SLH & Co. was hired in May 1990 to regulate the action and regulate the pipework to its new home prior to the dedication recital by Peter Sykes in June. In the partially carpeted A-frame acoustic of the Ashaway church, the out of regulation state of the pipework was glaringly apparent -- the windways and upper lips of the unnicked pipework had gone out of adjustment and were a contributing factor. The reference organs did not contain a 2' flute, and the organist and I were not happy with the way the 2' Principal worked in the BW Cornet ensemble, so the two 2-foot stops were exchanged, placing the 2' Principal on the HW as it was in all of Eisl's instruments where it forms the proper relationship between the 4' Octave and the Mixture. The bottom two octaves of the Mixture were slightly recomposed around the Principal 2', to copy that in the original organ rather than a supply-house version of a standard 3-rank mixture (Eisl used open unisons as the highest pitch in the bottom octave, with octave repetition, not open fifths, and no duplication of the 2' pitch). The stop labels were left as they were originally, so don't reflect the 2' exchange. While no cut-ups or the open-toed voicing style were changed, languid edges were filed as they would have been in the originals to control extraneous transient noises, and lips put back in alignment with loud and soft regulation of the pipework. The organ was placed in Kirnberger III temperament. The tonal exchanges and on-site tonal finishing were not sanctioned by the original builder.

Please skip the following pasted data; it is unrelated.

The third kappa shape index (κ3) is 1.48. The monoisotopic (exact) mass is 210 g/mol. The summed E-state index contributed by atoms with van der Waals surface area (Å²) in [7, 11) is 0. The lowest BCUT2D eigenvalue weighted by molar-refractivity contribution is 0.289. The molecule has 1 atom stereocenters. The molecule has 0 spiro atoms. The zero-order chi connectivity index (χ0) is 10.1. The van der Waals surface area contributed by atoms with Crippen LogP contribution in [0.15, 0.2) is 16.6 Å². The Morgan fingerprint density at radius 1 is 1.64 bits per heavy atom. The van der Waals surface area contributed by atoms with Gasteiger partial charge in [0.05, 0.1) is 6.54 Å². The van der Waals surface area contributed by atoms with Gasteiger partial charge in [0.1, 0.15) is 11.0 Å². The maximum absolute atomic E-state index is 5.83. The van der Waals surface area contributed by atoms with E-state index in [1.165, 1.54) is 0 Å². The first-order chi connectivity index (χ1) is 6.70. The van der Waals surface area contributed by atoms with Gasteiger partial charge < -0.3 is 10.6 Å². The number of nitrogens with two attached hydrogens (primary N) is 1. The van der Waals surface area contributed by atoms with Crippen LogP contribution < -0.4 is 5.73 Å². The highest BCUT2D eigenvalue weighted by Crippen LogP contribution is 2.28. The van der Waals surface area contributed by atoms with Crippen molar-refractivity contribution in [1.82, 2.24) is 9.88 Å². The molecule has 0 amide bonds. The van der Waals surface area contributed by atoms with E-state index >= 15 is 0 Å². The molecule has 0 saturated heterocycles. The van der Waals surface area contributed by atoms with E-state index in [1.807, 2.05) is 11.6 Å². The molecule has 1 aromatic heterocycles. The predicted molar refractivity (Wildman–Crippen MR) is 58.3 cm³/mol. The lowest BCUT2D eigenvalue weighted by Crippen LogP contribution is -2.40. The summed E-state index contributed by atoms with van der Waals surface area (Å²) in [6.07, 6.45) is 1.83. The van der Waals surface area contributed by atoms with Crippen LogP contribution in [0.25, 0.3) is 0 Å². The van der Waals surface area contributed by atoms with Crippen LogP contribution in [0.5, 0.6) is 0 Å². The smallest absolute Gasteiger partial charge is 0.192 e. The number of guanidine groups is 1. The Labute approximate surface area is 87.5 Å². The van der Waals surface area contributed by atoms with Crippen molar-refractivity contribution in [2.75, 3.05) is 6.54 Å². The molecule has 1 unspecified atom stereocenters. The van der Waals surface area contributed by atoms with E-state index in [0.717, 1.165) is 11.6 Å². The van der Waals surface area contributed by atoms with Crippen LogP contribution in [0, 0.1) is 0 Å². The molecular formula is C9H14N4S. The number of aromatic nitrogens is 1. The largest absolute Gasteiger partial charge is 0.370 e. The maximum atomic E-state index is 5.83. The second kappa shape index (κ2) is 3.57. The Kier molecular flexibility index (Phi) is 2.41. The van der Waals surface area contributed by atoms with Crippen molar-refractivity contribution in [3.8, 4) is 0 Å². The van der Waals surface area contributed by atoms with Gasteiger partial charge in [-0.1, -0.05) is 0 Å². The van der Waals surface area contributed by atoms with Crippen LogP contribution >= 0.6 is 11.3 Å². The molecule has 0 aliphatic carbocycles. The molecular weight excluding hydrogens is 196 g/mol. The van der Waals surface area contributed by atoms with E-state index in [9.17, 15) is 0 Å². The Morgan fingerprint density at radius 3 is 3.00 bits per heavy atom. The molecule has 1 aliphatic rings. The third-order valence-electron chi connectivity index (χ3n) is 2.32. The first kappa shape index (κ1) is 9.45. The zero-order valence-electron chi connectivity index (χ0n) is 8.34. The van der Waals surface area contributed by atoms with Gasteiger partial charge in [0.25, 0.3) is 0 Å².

We received the most recent update for this note from Jim Stettner on May 05, 2021.

Database Manager on April 06, 2013:

Updated through online information from James R. Stettner. -- Originally built for the United Christian Center at Ohio State University in Columbus, Ohio. Organ moved by Organ Clearing House here to Trinity Lutheran Church, Ashaway RI. in 1989 and renovated by Scot Huntington in 1991.

We received the most recent update for this note from Jim Stettner on May 02, 2021.

Database Manager on April 03, 2013:

This entry describes an original installation of a new pipe organ. Identified by James R. Stettner, using information from this web site: http://trinityashaway.org/photos-page1.html. --

We received the most recent update for this note from Database Manager on April 09, 2020.
Keydesk: Open In New Tab Originally published 2018-01-02
We received the most recent update for this stoplist from David Tonn on May 19, 2021.

Instrument Images:

Church exterior: Photograph from an archival source: Church Facebook page, submitted by Jim Stettner. Taken on 2014-09-29

Organ case in rear gallery: Photograph from an archival source: Parish website, submitted by Jim Stettner. Taken approx. ca. 2020

Keydesk with Positif division pipes above: Photograph by David Tonn. Taken on 2018-10-21